The Terms of Engagement and Belonging in Colombia’s Long 1930s and 1940s

AHA Session 212
Conference on Latin American History 56
Sunday, January 8, 2012: 8:30 AM-10:30 AM
Ontario Room (Sheraton Chicago Hotel & Towers)
Maria del Carmen Suescun Pozas, Brock University

Session Abstract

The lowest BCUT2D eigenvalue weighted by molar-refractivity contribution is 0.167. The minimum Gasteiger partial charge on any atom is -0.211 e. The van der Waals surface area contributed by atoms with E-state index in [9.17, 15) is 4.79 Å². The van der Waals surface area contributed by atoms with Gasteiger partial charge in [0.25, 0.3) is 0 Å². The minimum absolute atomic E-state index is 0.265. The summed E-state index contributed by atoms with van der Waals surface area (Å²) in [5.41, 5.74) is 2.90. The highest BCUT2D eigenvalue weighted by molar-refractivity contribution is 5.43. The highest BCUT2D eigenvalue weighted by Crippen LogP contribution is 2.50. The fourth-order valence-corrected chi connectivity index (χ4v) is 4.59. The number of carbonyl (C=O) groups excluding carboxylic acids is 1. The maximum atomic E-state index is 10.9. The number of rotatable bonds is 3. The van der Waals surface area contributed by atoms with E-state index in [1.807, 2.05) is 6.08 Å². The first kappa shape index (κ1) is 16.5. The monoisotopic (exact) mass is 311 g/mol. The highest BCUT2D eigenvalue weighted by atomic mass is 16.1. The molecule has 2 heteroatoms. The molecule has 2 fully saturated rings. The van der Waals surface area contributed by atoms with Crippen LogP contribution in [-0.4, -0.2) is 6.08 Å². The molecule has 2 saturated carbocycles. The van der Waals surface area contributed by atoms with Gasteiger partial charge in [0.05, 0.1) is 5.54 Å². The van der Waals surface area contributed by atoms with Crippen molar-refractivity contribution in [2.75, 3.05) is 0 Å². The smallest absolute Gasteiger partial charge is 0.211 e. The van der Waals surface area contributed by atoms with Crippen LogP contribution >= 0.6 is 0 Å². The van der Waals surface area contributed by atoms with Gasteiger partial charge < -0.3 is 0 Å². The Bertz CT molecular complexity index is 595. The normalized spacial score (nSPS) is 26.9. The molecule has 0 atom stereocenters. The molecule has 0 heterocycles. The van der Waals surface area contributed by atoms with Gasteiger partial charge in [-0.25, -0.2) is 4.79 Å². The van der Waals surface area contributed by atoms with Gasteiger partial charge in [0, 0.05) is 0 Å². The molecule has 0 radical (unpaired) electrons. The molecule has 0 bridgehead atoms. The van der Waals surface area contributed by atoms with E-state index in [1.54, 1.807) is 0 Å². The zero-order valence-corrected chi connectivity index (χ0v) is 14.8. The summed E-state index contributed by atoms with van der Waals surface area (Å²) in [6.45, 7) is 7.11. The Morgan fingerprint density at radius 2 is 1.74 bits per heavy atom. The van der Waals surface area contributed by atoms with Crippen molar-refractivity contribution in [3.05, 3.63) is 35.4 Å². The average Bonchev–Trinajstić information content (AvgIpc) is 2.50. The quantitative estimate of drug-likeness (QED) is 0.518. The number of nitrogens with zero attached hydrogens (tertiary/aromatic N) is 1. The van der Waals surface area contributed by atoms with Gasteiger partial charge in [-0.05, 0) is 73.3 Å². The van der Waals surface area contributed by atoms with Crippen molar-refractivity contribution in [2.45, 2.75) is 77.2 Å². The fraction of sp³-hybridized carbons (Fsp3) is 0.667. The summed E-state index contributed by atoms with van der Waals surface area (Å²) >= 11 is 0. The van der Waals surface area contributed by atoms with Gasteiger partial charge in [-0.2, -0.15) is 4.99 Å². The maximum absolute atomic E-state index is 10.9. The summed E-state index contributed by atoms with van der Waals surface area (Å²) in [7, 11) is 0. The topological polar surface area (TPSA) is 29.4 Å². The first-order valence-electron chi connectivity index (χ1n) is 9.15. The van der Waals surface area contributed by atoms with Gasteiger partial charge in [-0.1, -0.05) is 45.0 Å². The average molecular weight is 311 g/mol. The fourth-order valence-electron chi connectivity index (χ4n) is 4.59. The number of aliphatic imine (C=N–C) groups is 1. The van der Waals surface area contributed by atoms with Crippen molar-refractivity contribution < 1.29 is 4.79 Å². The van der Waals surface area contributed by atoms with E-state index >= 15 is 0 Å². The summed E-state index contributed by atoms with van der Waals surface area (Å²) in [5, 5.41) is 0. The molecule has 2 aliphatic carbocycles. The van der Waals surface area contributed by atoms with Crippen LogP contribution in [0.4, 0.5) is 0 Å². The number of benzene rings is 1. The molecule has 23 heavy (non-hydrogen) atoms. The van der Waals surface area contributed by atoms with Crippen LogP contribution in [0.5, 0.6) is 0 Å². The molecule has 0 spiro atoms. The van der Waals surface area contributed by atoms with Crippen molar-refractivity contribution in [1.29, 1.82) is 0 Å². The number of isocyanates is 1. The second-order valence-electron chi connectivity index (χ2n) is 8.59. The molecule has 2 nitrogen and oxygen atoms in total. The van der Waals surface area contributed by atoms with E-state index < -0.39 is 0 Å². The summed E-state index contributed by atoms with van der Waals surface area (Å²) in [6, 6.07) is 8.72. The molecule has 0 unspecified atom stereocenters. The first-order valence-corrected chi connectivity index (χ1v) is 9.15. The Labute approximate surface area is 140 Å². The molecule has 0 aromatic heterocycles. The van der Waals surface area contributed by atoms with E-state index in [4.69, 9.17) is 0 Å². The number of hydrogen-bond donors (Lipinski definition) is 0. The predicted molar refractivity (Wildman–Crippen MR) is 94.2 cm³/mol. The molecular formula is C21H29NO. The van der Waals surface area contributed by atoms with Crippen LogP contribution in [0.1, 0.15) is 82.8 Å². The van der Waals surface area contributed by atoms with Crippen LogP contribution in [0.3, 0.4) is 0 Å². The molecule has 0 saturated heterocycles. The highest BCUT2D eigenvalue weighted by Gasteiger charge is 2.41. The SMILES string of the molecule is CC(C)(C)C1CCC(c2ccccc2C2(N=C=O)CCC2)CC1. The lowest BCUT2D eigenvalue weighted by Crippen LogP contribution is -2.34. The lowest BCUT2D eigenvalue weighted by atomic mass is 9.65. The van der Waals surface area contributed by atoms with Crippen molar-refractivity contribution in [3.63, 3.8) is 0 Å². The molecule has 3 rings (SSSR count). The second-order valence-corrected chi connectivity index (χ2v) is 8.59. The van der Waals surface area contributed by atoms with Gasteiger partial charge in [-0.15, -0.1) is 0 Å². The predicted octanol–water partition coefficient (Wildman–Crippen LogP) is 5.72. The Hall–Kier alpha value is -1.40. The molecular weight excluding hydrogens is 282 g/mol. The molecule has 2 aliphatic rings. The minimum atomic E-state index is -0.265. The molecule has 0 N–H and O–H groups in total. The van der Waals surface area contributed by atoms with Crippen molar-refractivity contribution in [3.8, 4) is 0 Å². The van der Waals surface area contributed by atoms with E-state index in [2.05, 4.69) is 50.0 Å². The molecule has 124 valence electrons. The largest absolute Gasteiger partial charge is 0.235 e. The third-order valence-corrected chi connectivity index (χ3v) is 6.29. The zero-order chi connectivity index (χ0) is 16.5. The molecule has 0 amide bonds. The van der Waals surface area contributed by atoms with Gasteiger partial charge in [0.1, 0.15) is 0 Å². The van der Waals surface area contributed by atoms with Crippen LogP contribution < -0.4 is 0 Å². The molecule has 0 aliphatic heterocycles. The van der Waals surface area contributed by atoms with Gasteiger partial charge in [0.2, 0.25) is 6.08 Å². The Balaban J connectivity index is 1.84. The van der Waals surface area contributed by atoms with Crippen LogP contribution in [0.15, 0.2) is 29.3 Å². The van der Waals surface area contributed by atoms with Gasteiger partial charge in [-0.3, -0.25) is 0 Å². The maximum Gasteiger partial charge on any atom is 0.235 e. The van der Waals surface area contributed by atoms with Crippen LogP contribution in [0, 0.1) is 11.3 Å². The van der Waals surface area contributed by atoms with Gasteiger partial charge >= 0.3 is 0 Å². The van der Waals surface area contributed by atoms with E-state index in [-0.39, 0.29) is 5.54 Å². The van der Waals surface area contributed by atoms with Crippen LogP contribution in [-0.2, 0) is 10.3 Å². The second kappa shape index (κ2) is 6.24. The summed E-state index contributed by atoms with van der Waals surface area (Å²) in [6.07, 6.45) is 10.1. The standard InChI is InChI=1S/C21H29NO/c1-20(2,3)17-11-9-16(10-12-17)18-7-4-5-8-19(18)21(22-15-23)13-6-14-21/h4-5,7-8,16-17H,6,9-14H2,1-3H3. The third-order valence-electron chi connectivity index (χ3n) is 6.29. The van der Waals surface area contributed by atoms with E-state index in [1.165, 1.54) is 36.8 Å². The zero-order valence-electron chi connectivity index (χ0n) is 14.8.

In their most recent scholarly works historians of Colombia who participate in this panel have helped recovering the warp and woof of the 1930s and 1940s by offering micro-historical analises that complement political and economic interpretations which prevailed until recently. Their inquiry into these two decades confirmed that in order to understand some of the processes that are most distinctive of this period, scholars need to open it up to the decades that preceded and followed the period, as well as develop understandings of how the actions of key historical actors belonged in larger communities and networks. Muñoz examines cultural policies related to music programs that were aimed at producing a unified national community and the tension there is between government-driven processes across the ideological spectrum and popular practices. Sánchez examines female authored periodicals between 1943 and 1965 to discuss women’s engagement in economic uplift and their active membership in a deliberative community concerned with women’s role in a period of profound transformation. These female author publications are a window into the interaction between local and transnational products and practices. Finally, Williford discusses mass marches and rallies in the 1930s to delve deeper into issues of loyalty and opposition and how they are tied up to questions of belonging in a larger purpose and communities, and the extent to which they contained the emotional charge that would materialize later in widespread political violence starting in the late 1940s. The examples they provide allow us to delve deeper into the terms of engagement and belonging they initially encountered in the archives. In so doing they take further their critique of prevailing political and economic accounts that portray Colombian society as polarized along ideological lines, divided into rural/urban spaces, inwardly looking as a result of years of nationalist agendas. From this we can start thinking about this period as the long 1903s and 1940s. This session will be of interest to cultural historians, scholars who are reexamining traditional national periodizations and historiographies, students of grassroots movements and cultural politics, and women’s participation in processes of modernization.

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